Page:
In answer to a query from a participant whether the government ever had a policy discussion over giving tea workers legal rights and ownership on the land they are living in for more than one and half century, Mr. Chowdhury said that a inter-ministerial body comprising the ministry of land, ministry of labour and other line ministries will need to sit together to decide on that.

Reacting to such question, Robiul Hasan, Manager, Kalindi tea garden feared that if tea workers are given ownership to land, they will stop working for the tea industry. He claimed that tea community is doing much better than earlier times. “Soon there will be time when no illiterate person will be left in tea gardens,” asserted Hasan.

Md. Haroon-Or-Rashid Sarker, director, Project Development Unit (PDU), Bangladesh Tea Board said that per kilogram tea is sold at more than 300 Takas while production cost is maximum 100 Takas. He opined that if the owners of tea gardens spend more from this huge profit for the workers, it will benefit the industry itself in the end. “The ration provided to the workers is of inferior quality. If the workers are sick all the time, it hampers production. These problems can be solved easily,” Rashid said.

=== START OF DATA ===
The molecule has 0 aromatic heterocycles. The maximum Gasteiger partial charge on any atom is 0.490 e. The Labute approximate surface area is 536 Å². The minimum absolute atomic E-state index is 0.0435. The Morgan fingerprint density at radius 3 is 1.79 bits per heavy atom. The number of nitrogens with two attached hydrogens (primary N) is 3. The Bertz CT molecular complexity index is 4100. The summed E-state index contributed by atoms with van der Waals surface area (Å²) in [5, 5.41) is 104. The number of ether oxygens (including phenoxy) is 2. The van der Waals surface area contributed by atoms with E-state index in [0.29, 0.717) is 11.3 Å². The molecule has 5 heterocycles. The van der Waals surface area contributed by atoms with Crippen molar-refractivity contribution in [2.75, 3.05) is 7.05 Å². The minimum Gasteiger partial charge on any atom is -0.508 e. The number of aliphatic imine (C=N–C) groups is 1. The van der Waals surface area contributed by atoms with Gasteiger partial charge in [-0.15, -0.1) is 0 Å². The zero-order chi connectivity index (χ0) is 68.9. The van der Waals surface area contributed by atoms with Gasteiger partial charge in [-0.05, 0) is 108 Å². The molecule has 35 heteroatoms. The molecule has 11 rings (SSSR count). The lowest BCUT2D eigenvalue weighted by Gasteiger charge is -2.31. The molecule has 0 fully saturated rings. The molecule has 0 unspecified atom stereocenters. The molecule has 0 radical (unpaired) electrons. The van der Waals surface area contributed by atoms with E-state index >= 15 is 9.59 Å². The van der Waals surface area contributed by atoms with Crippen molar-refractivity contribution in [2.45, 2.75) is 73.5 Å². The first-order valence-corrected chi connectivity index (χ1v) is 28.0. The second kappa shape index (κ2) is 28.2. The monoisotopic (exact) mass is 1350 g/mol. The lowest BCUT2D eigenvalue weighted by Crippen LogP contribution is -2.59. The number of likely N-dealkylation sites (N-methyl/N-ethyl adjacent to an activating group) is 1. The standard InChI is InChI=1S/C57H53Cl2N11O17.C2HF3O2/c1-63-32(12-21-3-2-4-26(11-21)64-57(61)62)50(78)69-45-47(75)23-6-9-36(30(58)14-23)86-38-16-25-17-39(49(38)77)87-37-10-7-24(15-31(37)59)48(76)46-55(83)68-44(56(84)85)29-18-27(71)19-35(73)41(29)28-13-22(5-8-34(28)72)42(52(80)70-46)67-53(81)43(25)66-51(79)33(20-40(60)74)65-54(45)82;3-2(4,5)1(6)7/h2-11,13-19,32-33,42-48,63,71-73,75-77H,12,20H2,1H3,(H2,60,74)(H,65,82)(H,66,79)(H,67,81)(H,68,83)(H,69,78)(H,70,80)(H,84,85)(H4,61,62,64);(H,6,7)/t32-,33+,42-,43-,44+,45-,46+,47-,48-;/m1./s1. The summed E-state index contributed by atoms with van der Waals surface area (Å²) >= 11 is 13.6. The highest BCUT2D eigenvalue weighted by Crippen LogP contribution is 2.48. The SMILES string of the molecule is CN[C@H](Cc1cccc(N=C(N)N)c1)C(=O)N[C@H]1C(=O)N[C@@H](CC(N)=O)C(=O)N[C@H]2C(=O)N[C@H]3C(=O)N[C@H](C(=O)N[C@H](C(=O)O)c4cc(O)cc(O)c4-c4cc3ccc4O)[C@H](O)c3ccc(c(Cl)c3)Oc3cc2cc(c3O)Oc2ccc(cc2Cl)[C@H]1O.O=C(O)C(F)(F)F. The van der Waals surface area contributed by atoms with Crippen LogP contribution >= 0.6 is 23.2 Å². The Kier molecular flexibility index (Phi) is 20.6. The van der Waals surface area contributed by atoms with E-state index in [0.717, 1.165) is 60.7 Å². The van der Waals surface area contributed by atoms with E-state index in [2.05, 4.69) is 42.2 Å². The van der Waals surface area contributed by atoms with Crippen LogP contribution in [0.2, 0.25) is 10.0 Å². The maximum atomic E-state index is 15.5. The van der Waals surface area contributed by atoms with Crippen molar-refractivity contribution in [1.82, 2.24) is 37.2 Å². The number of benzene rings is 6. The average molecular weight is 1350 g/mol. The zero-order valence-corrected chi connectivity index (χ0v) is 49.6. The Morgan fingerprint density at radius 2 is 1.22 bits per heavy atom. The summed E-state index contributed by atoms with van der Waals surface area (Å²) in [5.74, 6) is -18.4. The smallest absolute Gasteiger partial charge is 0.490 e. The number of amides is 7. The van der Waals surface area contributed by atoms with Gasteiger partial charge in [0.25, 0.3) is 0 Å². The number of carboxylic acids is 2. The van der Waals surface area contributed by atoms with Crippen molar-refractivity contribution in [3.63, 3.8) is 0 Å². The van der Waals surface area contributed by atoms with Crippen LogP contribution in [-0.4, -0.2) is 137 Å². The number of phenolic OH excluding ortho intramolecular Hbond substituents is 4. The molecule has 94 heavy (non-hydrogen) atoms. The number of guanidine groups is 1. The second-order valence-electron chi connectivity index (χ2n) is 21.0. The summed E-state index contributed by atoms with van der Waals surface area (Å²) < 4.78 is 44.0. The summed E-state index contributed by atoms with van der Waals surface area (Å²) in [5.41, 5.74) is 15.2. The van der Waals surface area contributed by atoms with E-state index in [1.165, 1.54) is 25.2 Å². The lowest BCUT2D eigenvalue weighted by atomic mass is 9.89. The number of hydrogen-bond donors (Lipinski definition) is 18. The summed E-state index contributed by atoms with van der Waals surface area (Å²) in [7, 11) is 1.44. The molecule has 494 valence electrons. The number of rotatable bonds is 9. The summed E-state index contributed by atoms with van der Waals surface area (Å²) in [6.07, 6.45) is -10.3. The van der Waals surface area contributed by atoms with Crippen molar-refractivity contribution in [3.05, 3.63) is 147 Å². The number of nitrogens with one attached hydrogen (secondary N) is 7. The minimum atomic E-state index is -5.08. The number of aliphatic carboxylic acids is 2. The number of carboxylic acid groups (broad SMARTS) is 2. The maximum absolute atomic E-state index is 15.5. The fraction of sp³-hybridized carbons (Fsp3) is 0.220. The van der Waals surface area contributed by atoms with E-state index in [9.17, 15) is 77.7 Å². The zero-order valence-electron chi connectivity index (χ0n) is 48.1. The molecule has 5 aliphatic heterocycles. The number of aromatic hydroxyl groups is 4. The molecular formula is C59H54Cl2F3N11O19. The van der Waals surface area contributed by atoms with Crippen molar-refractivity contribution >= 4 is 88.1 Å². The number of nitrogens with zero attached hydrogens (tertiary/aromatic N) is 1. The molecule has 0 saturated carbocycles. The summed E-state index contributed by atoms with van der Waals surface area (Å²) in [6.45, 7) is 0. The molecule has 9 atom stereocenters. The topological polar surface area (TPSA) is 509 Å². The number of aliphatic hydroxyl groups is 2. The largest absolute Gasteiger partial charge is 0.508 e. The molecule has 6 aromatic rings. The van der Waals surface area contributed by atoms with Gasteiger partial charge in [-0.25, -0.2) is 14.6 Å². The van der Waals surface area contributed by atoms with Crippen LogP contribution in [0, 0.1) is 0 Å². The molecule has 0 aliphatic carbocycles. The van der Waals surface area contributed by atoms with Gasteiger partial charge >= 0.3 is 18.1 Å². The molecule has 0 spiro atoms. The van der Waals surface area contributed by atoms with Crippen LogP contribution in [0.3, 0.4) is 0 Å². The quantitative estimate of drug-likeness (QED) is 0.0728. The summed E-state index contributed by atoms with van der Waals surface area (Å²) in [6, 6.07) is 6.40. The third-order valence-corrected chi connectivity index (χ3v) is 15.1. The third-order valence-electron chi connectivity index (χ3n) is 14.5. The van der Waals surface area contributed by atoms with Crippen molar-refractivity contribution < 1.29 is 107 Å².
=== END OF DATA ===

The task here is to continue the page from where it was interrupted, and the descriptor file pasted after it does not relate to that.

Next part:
The training ended on 11 February with participants going back to their communities with confidence and profound enthusiasm to continue writing and reporting various issues of tea communities.

The training workshop designed to share tools for rethinking rights, justice, developing minds among the tea workers in particular was moderated by Philip Gain. To prepare the participants for hands on training Dr. Tanzimuddin Khan, associate professor of Dhaka University, this writer and Philip Gain talked on Focus Group Discussion (FGD), case studies, survey, and applied research techniques.

The training ended on 11 February with participants going back to their communities with confidence and profound enthusiasm to continue writing and reporting various issues of tea communities.

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Writer is Research and Documentation Officer at Society for Environment and Human Development (SEHD).

Report by Md. Ashraful Haque
First Published: Dhaka Courier, 20 February 2014